ATTENDING PETERS BROADCAST OFFERS LESSON IN LIVE RADIO (March 26, 1986)

ATTENDING PETERS BROADCAST OFFERS LESSON IN LIVE RADIO
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Miami Herald March 26, 1986
Author: LINDA THORNTON Herald Staff Writer

Damp weather kept all but a few loyal listeners away from Shirley
Peters’ live talk show at The Hallmark condominiums in Hollywood last Friday.
But once inside the lushly decorated building’s Grand Hall (actually a small
auditorium resembling a school cafeteria), where Peters is broadcasting her
noon-3 p.m. WNWS (790 AM) show Wednesdays and Fridays through April 11, it
turned out to be a rather pleasant way to spend a rainy afternoon.

With a soft-spoken guest (Richard Eyre, who with his wife Linda has
co-authored about 20 books on parenting) and a sparse audience, the atmosphere
was almost too relaxed. It’s different on a day when celebrities such as Donald
O’Connor or Eddie Fisher, or other WNWS talk hosts, have been the featured
guests. Then, said Peters and producer Camille Sanzone, the room is full and
Peters gets to play Donahue, running out into the audience with a microphone.

“I like the input of doing the show before a live audience,” said
Peters. “I put the mike in front of them, ask them, ‘What do you think?’ and
often get people to talk who wouldn’t otherwise call in.”

Peters’ set-up at the Hallmark is basic but adequate, an interesting
display of fundamental radio.

Peters and her guest are seated behind microphones on a small stage
behind an L-shaped table, a WNWS banner stretched behind them. The engineer is
stationed at a folding card table bearing his instruments, including the phone
line that sends the live signal back to the radio station, where it’s then
broadcast through the station transmitter. Every few minutes, he scribbles on a
yellow pad and holds it up, cueing Peters for her next commercial.

On slow days, Sanzone hasn’t much to do during showtime other than plug
in and pull out the cord to the “On Air” light. Her job gets tougher when
there’s a big audience; then she has to walk around shushing people who talk
while Peters or her guest is talking.

Peters’ job is much the same as it is in the studio, that of
interviewing her guest and punching up the next phone call. One might imagine
that doing this before a gawking audience might be a little distracting to a
radio host, but Peters, who practically grew up on stage as the daughter of show
business parents, says, “I’m a ham — I’m used to it.”

On this rainy Friday, the five people who came to watch the show were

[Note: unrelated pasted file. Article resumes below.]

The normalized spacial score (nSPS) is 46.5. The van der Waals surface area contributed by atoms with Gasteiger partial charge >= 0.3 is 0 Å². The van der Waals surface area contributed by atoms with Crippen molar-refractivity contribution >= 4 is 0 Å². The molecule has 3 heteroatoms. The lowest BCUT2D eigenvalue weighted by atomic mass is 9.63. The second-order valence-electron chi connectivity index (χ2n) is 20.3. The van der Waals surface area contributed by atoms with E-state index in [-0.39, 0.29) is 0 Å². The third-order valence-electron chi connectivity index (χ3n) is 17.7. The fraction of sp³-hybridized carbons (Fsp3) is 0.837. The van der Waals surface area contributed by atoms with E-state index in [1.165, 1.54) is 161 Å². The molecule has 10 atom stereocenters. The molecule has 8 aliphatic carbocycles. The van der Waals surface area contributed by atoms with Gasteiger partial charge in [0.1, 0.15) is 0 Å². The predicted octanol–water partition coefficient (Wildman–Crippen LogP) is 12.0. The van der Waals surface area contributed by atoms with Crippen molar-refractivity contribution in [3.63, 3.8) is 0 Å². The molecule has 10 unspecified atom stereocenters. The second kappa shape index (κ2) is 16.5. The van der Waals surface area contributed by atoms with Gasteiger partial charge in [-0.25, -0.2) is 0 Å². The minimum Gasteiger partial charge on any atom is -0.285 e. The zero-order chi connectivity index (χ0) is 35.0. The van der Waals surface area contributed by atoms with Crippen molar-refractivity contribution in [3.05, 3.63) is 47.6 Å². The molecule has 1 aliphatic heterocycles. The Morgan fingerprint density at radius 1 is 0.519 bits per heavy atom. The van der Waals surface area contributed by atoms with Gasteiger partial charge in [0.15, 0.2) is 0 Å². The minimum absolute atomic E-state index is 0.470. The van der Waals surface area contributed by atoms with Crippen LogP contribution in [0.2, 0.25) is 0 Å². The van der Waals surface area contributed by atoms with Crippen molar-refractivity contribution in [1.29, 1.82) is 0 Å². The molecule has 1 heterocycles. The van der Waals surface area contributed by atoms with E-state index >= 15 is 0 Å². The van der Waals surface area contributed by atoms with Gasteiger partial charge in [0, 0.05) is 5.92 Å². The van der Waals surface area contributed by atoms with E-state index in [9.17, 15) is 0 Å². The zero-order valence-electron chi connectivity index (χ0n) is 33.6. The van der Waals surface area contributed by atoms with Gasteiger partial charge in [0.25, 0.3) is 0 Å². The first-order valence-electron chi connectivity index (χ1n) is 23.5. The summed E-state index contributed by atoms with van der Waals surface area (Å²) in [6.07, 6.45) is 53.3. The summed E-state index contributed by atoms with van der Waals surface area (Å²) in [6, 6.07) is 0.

all elderly, all regular Shirley Peters listeners. None were current Hallmark
residents, which makes them just the kind of people the condominiums’ sales
staff likes to see.

Of course, that’s the reason The Hallmark has paid WNWS a promotional
fee and Peters a talent fee to broadcast her show there for the past three
winter seasons; to get prospective buyers to visit the condominiums. Visitors to
Peters’ show at the Hallmark get their valet parking card stamped for free
parking if they visit the sales office (located near the condo models). Peters
will be broadcasting from The Hallmark’s Grand Hall from noon to 3 p.m.
Wednesdays and Fridays through April 11 — longer if The Hallmark renews its
arrangement with WNWS for another 13 weeks. Her upcoming guests at The Hallmark
include: David McCallum on Friday, and local television news anchors on April 2.

The Hallmark is located at 3800 S. Ocean Dr., Hollywood.

Rogers experiments

Neil Rogers is experimenting with his show and audiences again, this
time by promising a phone-free April. Throughout April, Rogers will accept no
listeners’ phone calls on his weeknight (8-midnight) shows on WINZ (940 AM),
when the talk will be provided solely by Rogers and his guests. He will open up
the phones on his 10 a.m.-2 p.m. Saturday shows.

“It’s just an experiment to try to find out whether my philosophy about
phone calls is right, that in most cases, the calls are a negative contribution
to the shows,” said Rogers. “Sometimes I have to go through seven or eight calls
before I find one that’s interesting.”

96X sale gets initial OK

The Federal Communications Commission (FCC) has given its initial
approval to the sale of 96X (WCJX 96.3 FM) from Wodlinger Broadcasting to
Beasley/Reed Broadcast Group. However, the transaction will not become official
until an FCC waiting period of 40 days has passed. During that time, the
transaction can be appealed, which might be the case if local entrepreneur/
former radio advertising salesman Hal Martin continues his fight to attain the
frequency.

Martin was one of several parties who had applied to the FCC for 96X’s
frequency before Wodlinger Broadcasting settled the case by buying out the other
applicants for nearly $3 million.

When Wodlinger announced plans to sell 96X to Beasley Broadcasting only
three months after its purchase, Martin contested the sale before the FCC.
According to attorney Matthew Leibowitz, Martin’s complaint is that FCC
regulations prohibit the re-sale within one year of a station that has been
granted through a comparative hearing. However, 96X was not granted to Wodlinger
Broadcasting as a result of a comparative hearing; Wodlinger in effect “settled
the matter out of court” by paying off the other applicants.

Leibowitz said Martin is “looking at the potential for filing an
appeal.”

photo: Shirley PETERS
Memo: RADIOEdition: FINALSection: COMICS/TVPage: 3E
Record Number: 8601240479Copyright (c) 1986 The Miami Herald

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